According to a recent survey by Mallowstreet, 90% of its UK institutional investor respondents are either retaining existing allocations to emerging markets (EM) or increasing them. Only 2.5% are decreasing, and 7.5% still have no allocations.
What should these investors be looking for, both in terms of investment opportunities and the underlying factors driving them? What is apparent is that is just sticking to market capitalisation indices as benchmarks is likely to be misguided for a number of reasons.
MSCI recently announced the inclusion of Chinese A-shares in its indices, adding 222 shares to its Emerging Markets and ACWI benchmarks from June 2018. Longer term, if China continues to liberalise the A-shares market and MSCI is to fully include them, China’s weight in the MSCI Emerging Markets index could rise to 40.8% from 28%.
As the index provider says, institutional investors who have not examined how A-shares might fit into their portfolios should not underestimate the work involved in preparing, creating and maintaining such an allocation. Would A-shares inclusion alter emerging markets’ role in asset allocation? What is China’s role in emerging market equity allocation? MSCI also states that a sensible starting point would be to revisit the role of emerging markets in the policy asset allocation, including how China fits into that sub-asset class.
Investors considering EM equity investments have to first decide whether to adopt an active or a passive approach. The obvious attraction of passive investment is cost, but the problem with market-cap-weighted indices is that the better a stock does, the greater the weighting, so they have a pro-momentum and anti-value bias. In addition, investors sticking closely to cap-weighted market indices are getting little exposure to the grand themes driving EM growth – the increasing spending power of middle-income consumers and the favourable demographics of younger populations.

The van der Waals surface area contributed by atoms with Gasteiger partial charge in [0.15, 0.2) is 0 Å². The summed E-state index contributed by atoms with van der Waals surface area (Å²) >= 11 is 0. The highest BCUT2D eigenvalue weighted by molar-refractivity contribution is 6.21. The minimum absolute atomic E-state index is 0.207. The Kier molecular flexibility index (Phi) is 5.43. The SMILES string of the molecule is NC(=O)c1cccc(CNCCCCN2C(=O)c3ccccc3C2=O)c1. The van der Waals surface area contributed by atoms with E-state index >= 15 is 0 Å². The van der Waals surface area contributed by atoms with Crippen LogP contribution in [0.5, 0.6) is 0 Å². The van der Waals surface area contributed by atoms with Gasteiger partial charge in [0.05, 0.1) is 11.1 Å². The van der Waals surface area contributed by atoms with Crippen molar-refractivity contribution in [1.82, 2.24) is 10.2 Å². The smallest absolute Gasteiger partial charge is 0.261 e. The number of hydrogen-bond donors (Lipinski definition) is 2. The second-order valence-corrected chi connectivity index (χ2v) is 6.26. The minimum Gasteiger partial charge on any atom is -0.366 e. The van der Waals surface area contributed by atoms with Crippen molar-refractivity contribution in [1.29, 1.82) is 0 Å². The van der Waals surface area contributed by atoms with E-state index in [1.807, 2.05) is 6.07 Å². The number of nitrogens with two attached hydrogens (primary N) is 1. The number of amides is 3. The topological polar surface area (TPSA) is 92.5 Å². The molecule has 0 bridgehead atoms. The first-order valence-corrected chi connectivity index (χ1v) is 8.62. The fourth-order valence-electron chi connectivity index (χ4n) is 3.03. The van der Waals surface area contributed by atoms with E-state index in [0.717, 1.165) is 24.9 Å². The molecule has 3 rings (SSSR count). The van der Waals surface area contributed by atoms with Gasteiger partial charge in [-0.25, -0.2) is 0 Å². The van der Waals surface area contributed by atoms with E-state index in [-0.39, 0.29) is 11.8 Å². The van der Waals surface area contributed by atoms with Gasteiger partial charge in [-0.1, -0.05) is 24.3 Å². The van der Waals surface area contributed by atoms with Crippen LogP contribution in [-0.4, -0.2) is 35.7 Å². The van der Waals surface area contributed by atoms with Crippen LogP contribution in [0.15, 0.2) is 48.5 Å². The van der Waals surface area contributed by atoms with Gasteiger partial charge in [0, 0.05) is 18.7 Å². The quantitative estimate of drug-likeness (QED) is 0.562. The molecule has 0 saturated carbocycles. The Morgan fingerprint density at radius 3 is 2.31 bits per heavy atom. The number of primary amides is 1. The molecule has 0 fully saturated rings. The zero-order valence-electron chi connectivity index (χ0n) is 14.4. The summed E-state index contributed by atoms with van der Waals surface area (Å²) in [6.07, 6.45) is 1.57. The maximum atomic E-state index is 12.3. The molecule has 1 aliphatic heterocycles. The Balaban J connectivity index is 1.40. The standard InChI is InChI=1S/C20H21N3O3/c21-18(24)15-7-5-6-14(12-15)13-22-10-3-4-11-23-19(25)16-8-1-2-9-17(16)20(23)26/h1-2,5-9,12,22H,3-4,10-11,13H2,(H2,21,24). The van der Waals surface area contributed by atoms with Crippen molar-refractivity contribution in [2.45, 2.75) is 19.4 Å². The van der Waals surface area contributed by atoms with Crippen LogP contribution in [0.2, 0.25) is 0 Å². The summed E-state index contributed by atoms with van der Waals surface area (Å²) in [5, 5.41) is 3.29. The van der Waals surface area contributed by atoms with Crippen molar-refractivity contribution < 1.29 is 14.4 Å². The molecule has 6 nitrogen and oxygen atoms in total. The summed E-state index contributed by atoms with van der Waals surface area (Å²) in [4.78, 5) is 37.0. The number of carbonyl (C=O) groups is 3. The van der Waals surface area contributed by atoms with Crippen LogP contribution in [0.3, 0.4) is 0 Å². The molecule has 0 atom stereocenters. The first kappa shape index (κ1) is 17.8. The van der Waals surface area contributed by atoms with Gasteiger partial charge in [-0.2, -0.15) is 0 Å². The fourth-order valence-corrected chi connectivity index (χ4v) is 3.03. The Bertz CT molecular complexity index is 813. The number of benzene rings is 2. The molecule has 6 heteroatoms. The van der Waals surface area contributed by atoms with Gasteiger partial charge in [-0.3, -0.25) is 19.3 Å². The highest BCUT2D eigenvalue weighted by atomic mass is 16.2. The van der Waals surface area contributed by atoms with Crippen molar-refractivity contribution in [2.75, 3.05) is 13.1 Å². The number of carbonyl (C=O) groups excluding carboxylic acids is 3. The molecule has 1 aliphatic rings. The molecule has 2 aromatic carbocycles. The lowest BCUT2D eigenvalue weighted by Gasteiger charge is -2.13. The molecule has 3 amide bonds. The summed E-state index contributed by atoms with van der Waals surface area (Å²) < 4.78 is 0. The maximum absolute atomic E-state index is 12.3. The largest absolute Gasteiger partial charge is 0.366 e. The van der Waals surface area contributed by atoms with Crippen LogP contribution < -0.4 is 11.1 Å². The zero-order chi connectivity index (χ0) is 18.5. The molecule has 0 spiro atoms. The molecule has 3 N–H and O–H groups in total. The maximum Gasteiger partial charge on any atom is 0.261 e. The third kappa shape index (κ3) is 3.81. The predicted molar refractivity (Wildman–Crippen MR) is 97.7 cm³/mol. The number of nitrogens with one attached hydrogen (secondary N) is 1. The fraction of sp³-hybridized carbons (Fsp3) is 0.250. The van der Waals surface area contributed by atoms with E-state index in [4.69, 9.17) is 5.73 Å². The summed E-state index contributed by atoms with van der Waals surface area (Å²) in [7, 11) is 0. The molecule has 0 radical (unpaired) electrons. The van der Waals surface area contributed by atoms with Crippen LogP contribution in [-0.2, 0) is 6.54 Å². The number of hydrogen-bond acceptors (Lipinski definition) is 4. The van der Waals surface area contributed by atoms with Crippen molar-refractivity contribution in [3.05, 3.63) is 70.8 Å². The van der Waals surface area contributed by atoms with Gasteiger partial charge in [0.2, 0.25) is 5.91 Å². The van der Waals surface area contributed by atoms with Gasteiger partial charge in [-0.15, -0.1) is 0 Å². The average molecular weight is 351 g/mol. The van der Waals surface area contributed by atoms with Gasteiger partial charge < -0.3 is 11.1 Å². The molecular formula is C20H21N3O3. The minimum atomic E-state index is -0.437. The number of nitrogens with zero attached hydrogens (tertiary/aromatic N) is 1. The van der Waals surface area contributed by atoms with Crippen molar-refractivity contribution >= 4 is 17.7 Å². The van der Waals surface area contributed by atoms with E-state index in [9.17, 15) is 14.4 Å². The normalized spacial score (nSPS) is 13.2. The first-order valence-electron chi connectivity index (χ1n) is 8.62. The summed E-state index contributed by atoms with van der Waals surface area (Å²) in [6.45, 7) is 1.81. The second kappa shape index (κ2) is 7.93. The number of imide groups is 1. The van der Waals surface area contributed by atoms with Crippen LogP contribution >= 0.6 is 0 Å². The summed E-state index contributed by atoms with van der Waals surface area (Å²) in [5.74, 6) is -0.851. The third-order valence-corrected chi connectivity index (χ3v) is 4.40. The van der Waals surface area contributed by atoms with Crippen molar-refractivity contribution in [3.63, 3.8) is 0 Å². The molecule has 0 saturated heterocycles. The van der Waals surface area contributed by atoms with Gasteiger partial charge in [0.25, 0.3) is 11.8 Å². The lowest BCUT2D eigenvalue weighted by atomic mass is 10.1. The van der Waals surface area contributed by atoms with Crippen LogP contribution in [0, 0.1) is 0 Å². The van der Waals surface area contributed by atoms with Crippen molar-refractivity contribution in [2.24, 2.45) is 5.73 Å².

Alternative approaches such as fundamental indices conceptually get round this problem but end up introducing new issues of even more pronounced sector skews: two-thirds of the index universe is composed of financial, energy and basic materials companies, while one company (Petrobras) accounts for 9% of the total market cap. Petrobras is very volatile and subject to political interference, as are many other large companies such as Samsung.
Valuation dispersions are much higher in EM – and that means greater opportunities for active management. If investing in EM equities benefits from active management, then the logical conclusion is that investors should seriously consider investing in emerging market private equity. It represents a more active approach to investment than listed equities.
Accessing attractive but widely dispersed EM private equity opportunities is a challenge for investors – funds-of-funds provide one accessible solution.
Pension funds are still very wary of investing in EM private equity, but risks are misperceived and much lower than imagined. The opportunity set is very large. Until the 1800s, China and India represented more than 50% of global economic output and, by 2030, five of the 10 largest economies will be EM, according to the US Department of Agriculture.
Four key economic segments – food and agriculture, cities, energy and materials, and healthcare – could create a few hundred million new jobs by this point, and almost 90% of them would be in EM. The optionality value of such investing is high, while the opportunity costs are low.
At a time in which valuations of private equity investments in the US and Europe are very high, shifting to EM at much lower valuations does seem to make sense.
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